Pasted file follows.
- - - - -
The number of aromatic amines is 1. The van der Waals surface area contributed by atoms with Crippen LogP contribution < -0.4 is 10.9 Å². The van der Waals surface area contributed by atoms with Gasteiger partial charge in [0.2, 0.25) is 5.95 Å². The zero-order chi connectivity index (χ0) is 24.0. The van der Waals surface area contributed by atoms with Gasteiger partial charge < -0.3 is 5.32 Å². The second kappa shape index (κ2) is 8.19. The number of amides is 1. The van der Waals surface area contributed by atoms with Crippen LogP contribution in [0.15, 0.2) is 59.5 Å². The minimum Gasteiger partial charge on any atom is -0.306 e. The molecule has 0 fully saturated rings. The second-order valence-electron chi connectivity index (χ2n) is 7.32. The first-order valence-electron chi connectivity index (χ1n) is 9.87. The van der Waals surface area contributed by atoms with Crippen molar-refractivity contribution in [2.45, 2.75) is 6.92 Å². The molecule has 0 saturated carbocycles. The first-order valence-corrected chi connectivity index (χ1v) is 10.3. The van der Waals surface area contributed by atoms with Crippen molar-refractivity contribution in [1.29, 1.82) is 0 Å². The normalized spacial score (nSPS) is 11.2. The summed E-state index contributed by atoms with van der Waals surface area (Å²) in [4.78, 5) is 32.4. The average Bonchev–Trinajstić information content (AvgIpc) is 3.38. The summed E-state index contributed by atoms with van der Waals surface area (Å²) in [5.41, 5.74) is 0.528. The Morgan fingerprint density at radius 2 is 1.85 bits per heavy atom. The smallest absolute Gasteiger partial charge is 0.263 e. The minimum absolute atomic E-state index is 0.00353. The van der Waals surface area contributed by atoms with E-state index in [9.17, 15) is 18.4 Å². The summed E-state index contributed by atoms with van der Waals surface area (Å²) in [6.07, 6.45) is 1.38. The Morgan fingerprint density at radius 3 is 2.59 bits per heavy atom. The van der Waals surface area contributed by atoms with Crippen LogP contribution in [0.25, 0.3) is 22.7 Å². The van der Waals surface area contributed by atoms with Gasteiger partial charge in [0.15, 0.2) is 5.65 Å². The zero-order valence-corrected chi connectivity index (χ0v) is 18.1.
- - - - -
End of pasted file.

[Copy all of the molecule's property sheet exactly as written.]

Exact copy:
The number of aromatic amines is 1. The van der Waals surface area contributed by atoms with Crippen LogP contribution < -0.4 is 10.9 Å². The van der Waals surface area contributed by atoms with Gasteiger partial charge in [0.2, 0.25) is 5.95 Å². The zero-order chi connectivity index (χ0) is 24.0. The van der Waals surface area contributed by atoms with Gasteiger partial charge < -0.3 is 5.32 Å². The second kappa shape index (κ2) is 8.19. The number of amides is 1. The van der Waals surface area contributed by atoms with Crippen LogP contribution in [0.15, 0.2) is 59.5 Å². The minimum Gasteiger partial charge on any atom is -0.306 e. The molecule has 0 fully saturated rings. The second-order valence-electron chi connectivity index (χ2n) is 7.32. The first-order valence-electron chi connectivity index (χ1n) is 9.87. The van der Waals surface area contributed by atoms with Crippen molar-refractivity contribution in [2.45, 2.75) is 6.92 Å². The molecule has 0 saturated carbocycles. The first-order valence-corrected chi connectivity index (χ1v) is 10.3. The van der Waals surface area contributed by atoms with Crippen molar-refractivity contribution in [1.29, 1.82) is 0 Å². The normalized spacial score (nSPS) is 11.2. The summed E-state index contributed by atoms with van der Waals surface area (Å²) in [4.78, 5) is 32.4. The average Bonchev–Trinajstić information content (AvgIpc) is 3.38. The summed E-state index contributed by atoms with van der Waals surface area (Å²) in [5.41, 5.74) is 0.528. The Morgan fingerprint density at radius 2 is 1.85 bits per heavy atom. The smallest absolute Gasteiger partial charge is 0.263 e. The minimum absolute atomic E-state index is 0.00353. The van der Waals surface area contributed by atoms with E-state index in [9.17, 15) is 18.4 Å². The summed E-state index contributed by atoms with van der Waals surface area (Å²) in [6.07, 6.45) is 1.38. The Morgan fingerprint density at radius 3 is 2.59 bits per heavy atom. The van der Waals surface area contributed by atoms with Crippen LogP contribution in [0.25, 0.3) is 22.7 Å². The van der Waals surface area contributed by atoms with Gasteiger partial charge in [0.15, 0.2) is 5.65 Å². The zero-order valence-corrected chi connectivity index (χ0v) is 18.1.